The percent of eggs that were fertilized and that hatched were measured to isolate

which sex might be responsible for any reproductive dysfunction observed. The percent

of eggs fertilized in the high group was much lower than any other group. This type of

response have previously been observed in guppies exposed to 100 [tgp,p'-DDE / g feed,

which had a marked decrease in sperm count (Bayley et al. 2002). Alternatively,

fertilization success of male trout injected with p,p'-DDE was not altered. The percent of

fertilized eggs that hatched in the low group was also much lower than any other group,

which indicates a problem with egg rather than sperm quality. Along with data from

other studies, my results suggest there may be a problem with fertilization in the high

group, in which males had significantly elevated estradiol. Without replication, however,

these results are inconclusive.

The pilot experiment demonstrated thatp,p'-DDE impairs reproduction and does

not have the same effect as the mammalian anti-androgen, flutamide, at similar doses in

feed. Fathead minnows treated with p,p'-DDE stopped spawning after just three days of

exposure, while those treated with flutamide spawned at a relatively constant rate

throughout the pre-exposure and exposure periods. In other studies, waterborne

flutamide reduced fecundity of fathead minnows (Jensen et al. 2004). The route of

exposure is a likely factor that contributed to the difference in effect of flutamide and

p,p'-DDE on reproductive output: fish in this study were administered p,p'-DDE and









flutamide via feed and fish other studies were exposed to waterborne flutamide. The

control group seemed to have a lower spawning rate during the final ten days of the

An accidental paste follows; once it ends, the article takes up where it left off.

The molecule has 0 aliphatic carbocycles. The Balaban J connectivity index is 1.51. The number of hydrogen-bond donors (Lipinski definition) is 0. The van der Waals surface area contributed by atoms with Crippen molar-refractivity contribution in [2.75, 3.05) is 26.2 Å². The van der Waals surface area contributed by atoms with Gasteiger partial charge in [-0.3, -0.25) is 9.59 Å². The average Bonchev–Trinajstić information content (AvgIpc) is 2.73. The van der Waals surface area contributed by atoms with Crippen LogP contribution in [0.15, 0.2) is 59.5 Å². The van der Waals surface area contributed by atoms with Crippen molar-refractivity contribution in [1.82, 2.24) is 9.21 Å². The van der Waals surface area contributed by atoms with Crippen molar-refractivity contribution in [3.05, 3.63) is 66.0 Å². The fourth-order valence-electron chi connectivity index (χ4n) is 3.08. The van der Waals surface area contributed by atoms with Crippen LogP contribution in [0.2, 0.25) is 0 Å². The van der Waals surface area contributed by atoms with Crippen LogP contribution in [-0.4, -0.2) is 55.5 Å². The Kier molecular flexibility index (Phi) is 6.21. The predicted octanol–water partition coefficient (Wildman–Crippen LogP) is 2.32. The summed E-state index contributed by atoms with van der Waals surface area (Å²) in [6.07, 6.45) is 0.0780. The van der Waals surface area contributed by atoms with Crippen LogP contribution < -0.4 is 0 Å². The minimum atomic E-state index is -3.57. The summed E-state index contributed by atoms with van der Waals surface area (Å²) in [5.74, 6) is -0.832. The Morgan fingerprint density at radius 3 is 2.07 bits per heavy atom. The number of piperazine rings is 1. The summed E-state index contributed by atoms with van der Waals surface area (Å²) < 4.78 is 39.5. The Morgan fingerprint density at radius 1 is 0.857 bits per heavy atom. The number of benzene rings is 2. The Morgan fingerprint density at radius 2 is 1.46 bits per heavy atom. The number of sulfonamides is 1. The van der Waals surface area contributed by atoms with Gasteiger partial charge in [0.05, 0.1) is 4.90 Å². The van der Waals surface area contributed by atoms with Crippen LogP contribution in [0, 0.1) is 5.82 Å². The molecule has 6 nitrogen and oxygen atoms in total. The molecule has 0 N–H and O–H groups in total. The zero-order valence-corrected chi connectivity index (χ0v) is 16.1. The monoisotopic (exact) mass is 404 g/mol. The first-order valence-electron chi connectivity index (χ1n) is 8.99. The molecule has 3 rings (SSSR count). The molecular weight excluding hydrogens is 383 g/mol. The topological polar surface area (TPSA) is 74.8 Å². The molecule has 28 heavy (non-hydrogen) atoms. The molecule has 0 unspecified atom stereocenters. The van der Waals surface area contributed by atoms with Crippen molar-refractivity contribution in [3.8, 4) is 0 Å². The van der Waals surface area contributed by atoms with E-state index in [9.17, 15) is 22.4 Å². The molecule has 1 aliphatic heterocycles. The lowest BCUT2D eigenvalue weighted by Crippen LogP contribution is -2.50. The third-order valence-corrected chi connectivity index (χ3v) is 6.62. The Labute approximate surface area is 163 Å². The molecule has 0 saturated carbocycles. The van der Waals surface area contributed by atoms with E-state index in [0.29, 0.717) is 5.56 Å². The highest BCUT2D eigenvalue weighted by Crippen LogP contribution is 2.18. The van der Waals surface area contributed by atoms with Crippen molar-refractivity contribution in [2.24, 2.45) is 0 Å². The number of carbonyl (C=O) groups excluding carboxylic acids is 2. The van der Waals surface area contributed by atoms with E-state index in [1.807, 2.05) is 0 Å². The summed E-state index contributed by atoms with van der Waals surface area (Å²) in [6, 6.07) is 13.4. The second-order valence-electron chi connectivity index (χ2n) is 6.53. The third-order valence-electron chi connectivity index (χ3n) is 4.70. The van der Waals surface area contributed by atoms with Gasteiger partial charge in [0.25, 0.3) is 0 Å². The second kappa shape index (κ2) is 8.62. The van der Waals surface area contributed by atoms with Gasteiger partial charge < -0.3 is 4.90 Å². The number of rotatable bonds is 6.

experiment, but the rate of spawning inp,p'-DDE treated fish was zero throughout the

final 25 days of exposure. Thus, p,p'-DDE caused reproductive impairment because

exposed fish completely stopped spawning before the spawning rate of control fish

declined.

Plasma 17p-estradiol (estradiol) levels were measured in fathead minnows from the

pilot experiment to investigate ifp,p'-DDE acted by a similar mechanism as the

antiandrogen flutamide. The high dose ofp,p'-DDE in the pilot experiment (900 pg p,p'-

DDE / g feed) decreased estradiol in females, though not significantly, but flutamide

significantly increased estradiol in males, the same result of a study where fathead

minnows were exposed to waterborne flutamide (Jensen et al. 2004). p,p'-DDE did not

affect estradiol in male fish in the pilot experiment, which had estradiol values almost

identical to the control group. Despite the fact that males treated with flutamide had

plasma estradiol levels twice that of control, no effect on reproductive output was

observed. In other studies, reproductive out was adversely affected in fish treated with

waterborne flutamide (Jensen et al. 2004).

The first experiment proved that p,p'-DDE can cause reproductive dysfunction in

fathead minnows, albeit at a relatively high dose. In that experiment estradiol levels were

also considerably reduced in females treated withp,p'-DDE. At the lower and

environmentally relevant levels ofp,p'-DDE in the dose response experiment, female

estradiol levels were unaffected and male plasma estradiol levels increased as a result of

p,p'-DDE treatment. Similar to the result in males of the pilot study, trout injected with









p,p'-DDE (30 [tg / g) did not have increased vitellogenin, which is a response of